The electrode structures of assembly 20 may be any of several types known to those skilled in the art. The ones used for illustrative purposes comprise a reference electrode 21 supporting a solid electrolyte 24 in the immersion end thereof, and a connector electrode 22. Both electrodes are supported by and project from the immersion end of body structure 23.
The reference electrode 21 is desirably a tube 21A of fused quartz or Vycor glass having an end supported in a mass 23A of electrical and heat insulating refractory cement within a plastic sleeve 233 which are parts of body structure 23. At the immersion end of tube 21A there is secured a cylindrical plug 23 of solid electrolyte material such as calcium stabilized zirconium oxide. Within tube 21A and bridging the space between the mass of solid electrolyte 24 and the end of a molybdenum rod-like conductor 25 is a mixture 21B of chrome metal powder and chrome oxide powder which has been compacted within the tube to efiect good electrical contact with the electrolyte and conductor 25. This chrome, chrome oxide powder serves to generate a stable oxygen reference potential. Between the upper end of tube 21A, as viewed in FIG. 2, and the compacted powder is a quantity of alumina and silica fibers 21C in the form of a wool to retain the powder in place. The rod-like conductor 25 extends from the upper end of tube 21A through a seal comprised of Hysol epoxy resin and is connected as by a crimp connector to an electrical conductor 11A which passes through the refractory cement and plastic tube 16A wherein it is reversely bent in a slot 16B to form electrical contact 11B of the male connector portion 16 of the plug-in connector. The plastic tube 16A is supported in a counterbore in a member 23C of the body structure 23. The material of 23C is not critical since it need only support the connector at a location protected from heat. The electrical conductor 11A connected to rod 25 is, in the modification described, a material known to those skilled in the art as #11 alloy.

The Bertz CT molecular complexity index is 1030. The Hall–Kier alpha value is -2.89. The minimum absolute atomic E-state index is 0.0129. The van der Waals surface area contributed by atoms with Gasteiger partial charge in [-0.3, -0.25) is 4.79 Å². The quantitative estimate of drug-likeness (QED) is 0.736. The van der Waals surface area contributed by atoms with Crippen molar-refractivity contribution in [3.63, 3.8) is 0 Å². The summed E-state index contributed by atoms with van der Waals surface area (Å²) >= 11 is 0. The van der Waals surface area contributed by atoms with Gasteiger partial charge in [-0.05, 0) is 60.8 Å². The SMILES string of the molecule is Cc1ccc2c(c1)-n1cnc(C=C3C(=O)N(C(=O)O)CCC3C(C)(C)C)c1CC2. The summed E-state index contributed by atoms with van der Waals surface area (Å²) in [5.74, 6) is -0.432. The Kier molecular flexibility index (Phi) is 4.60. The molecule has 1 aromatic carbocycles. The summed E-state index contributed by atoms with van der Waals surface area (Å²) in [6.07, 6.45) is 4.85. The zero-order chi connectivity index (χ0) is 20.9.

In spaced, substantially parallel relation to the reference electrode 21 there is supported projecting from the mass 23A of refractory cement a connector electrode 22 which may be a piece of molybdenum rod about fii-inch in diameter secured to a copper conductor 12A as by a crimped connector. The conductor 12A extends through tube 16A and is reversely bent through a slot 16C to form electrical contact 12B of the male portion 16 of the plugin connector. It may be noted that the contacts are positioned at dilferent locations along the longitudinal aXis of the connector portion 16 thereby to form plug-in contacts as described in the above mentioned Parker patent. While contact structures like those shown in FIG. 8 of the Parker patent are deemed desirable it is clearly to be understood that many other types of plug-in connector structures are known, any of which may be found satisfactory and that the materials used will be selected in accordance with those employed in the reference and connector electrodes. It is likewise to be understood that the electrode structures described are known to those skilled in the art and are not applicants invention.
Since in the absence of applicants invention no electrical circuit is completed by plugging the male portion 16 into female portion 15 of the plug-in connector applicants provide a circuit including a thermal switch temporarily to connect electrode 21 with electrode 22. A suitable circuit and switch is comprised of a refractory U-tube 27 projecting from and supported by the body structure 23 within which is an easily meltable wire 28 which may be of copper approximately 0.015 inch in diameter having portions which extend beyond the ends of the tube inwardly of the body structure and connected to conductors 11A and 12A respectively, thus to establish a conductive path between these conductors when the electrode assembly 20 is not in use. When the assembly 20 is plugged into the manipulator 13 which has conductors within cable 40 terminating in a connection with the recorder 30 a circuit is completed from the recorder, through the contacts 11C, 11B and 12C, 12B of connector elements 15 and 16 and conductor 28 of the thermal switch. Continuity of the circuit will be indicated by operation of the recorder in a particular manner.